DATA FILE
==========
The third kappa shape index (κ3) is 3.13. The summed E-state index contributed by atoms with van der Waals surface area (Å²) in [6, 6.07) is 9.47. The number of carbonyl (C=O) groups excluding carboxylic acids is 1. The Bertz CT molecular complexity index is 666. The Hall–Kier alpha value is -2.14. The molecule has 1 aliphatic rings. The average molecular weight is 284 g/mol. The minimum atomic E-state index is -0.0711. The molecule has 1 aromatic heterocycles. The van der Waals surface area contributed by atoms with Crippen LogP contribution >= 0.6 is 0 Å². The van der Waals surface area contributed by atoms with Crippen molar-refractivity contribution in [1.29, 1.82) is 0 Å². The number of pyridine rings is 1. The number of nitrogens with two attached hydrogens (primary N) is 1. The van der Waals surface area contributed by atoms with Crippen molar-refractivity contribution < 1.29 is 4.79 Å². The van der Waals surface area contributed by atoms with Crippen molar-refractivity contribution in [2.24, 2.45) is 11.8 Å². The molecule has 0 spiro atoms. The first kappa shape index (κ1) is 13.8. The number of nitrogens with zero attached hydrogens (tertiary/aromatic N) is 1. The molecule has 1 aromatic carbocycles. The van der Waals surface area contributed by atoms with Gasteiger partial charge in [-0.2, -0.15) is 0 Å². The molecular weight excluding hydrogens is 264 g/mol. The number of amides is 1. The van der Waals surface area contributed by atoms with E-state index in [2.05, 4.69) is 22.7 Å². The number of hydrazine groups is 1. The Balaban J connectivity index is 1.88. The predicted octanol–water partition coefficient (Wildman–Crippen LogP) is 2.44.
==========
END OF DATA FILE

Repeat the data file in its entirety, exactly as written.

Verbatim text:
The third kappa shape index (κ3) is 3.13. The summed E-state index contributed by atoms with van der Waals surface area (Å²) in [6, 6.07) is 9.47. The number of carbonyl (C=O) groups excluding carboxylic acids is 1. The Bertz CT molecular complexity index is 666. The Hall–Kier alpha value is -2.14. The molecule has 1 aliphatic rings. The average molecular weight is 284 g/mol. The minimum atomic E-state index is -0.0711. The molecule has 1 aromatic heterocycles. The van der Waals surface area contributed by atoms with Crippen LogP contribution >= 0.6 is 0 Å². The van der Waals surface area contributed by atoms with Crippen molar-refractivity contribution in [1.29, 1.82) is 0 Å². The number of pyridine rings is 1. The number of nitrogens with two attached hydrogens (primary N) is 1. The van der Waals surface area contributed by atoms with Crippen molar-refractivity contribution < 1.29 is 4.79 Å². The van der Waals surface area contributed by atoms with Crippen molar-refractivity contribution in [2.24, 2.45) is 11.8 Å². The molecule has 0 spiro atoms. The first kappa shape index (κ1) is 13.8. The number of nitrogens with zero attached hydrogens (tertiary/aromatic N) is 1. The molecule has 1 aromatic carbocycles. The van der Waals surface area contributed by atoms with Gasteiger partial charge in [-0.2, -0.15) is 0 Å². The molecular weight excluding hydrogens is 264 g/mol. The number of amides is 1. The van der Waals surface area contributed by atoms with E-state index in [2.05, 4.69) is 22.7 Å². The number of hydrazine groups is 1. The Balaban J connectivity index is 1.88. The predicted octanol–water partition coefficient (Wildman–Crippen LogP) is 2.44.